Decolonizing Science: Kiwi Scientists Take a Stand on Using Maori Language

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However, the editors of the European science journal that was planning to publish the research took it upon themselves to cut out all the Indigenous words.

By The Optimist Daily: Making Solutions the News
© 2021 The Optimist Daily – All Rights Reserved

Decolonizing Science: Kiwi Scientists Take a Stand on Using Maori Language

At The Optimist Daily, we often feature stories about scientific discoveries that help improve our understanding of the biosphere. We are also big fans of inclusivity, particularly when it shows an appreciation of Indigenous wisdom. That’s why we wanted to feature this delightful account of a couple of iconoclastic scientists and their Maori co-authors of a recent science paper describing a new species.

In 2017, California Academy of Sciences ichthyologist Graham Short and collaborator Tom Trnski of the Auckland Museum identified a new species of pygmy pipehorse (a cousin to the wonderful seahorse) that is endemic to Aotearoa New Zealand. The researchers were excited to write about the find in the relevant scientific journals but sought to incorporate local knowledge in the task. The iwi (Maori tribe) Ngatiwai held mana whenau / kaitiaki/ stewardship of the area where the pipehorse was identified, and thus the researchers reached out to the iwi to name the new species of pipehorse and help describe it in the written language te Reo Māori.

In any given bioregion, Indigenous inhabitants are the natural historians with the most knowledge of the area. The Indigenous language is therefore the most authoritative scientific descriptive language that could be used. Thus, the article Short and Trnski authored describing the finding included detailed descriptions in both English and te Reo. However, the editors of the European science journal that was planning to publish the research took it upon themselves to cut out all the Indigenous words. We only use “major” languages in our publications, they explained when the authors complained about the edit.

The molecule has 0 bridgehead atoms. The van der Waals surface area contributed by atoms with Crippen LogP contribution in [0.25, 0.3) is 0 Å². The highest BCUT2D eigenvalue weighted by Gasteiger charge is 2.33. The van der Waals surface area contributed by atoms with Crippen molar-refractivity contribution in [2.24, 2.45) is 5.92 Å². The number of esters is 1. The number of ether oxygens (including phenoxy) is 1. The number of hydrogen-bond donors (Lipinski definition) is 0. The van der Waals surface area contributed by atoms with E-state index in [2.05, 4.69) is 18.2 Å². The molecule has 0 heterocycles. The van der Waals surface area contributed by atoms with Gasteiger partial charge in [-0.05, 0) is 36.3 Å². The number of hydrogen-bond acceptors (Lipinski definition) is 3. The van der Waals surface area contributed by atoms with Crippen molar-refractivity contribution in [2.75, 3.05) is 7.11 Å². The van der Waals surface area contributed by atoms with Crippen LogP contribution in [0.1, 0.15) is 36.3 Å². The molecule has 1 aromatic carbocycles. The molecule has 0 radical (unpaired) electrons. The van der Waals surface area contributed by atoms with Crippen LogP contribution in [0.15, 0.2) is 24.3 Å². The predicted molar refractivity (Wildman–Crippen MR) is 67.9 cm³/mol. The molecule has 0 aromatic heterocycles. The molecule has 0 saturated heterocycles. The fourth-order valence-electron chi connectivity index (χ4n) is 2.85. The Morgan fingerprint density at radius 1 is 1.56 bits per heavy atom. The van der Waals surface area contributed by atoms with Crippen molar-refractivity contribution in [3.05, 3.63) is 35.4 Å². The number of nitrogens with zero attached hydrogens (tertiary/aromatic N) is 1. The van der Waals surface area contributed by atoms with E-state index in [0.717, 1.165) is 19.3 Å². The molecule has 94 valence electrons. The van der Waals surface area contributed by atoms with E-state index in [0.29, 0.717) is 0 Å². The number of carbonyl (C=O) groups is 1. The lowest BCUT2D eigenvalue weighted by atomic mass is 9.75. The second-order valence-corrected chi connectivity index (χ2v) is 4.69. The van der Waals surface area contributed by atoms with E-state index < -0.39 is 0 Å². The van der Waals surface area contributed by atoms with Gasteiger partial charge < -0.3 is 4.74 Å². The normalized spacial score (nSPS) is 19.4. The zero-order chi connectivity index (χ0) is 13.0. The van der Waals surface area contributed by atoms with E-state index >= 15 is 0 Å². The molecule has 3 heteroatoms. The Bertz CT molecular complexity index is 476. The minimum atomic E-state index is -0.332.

For Short and Trnski, the nuanced language of the te Reo descriptions was an essential part of the paper, and they withdrew the article. They did so despite the extra work it would take to stand their ground and the time it would take to find a new publisher. Happily, the paper found a new home in Ichthyology & Herpetology, which was delighted to incorporate the te Reo in the manuscript.

Source study: BioOne CompleteA New Genus and Species of Pygmy Pipehorse from Taitokerau Northland, Aotearoa New Zealand

By The Optimist Daily: Making Solutions the News
© 2021 The Optimist Daily – All Rights Reserved

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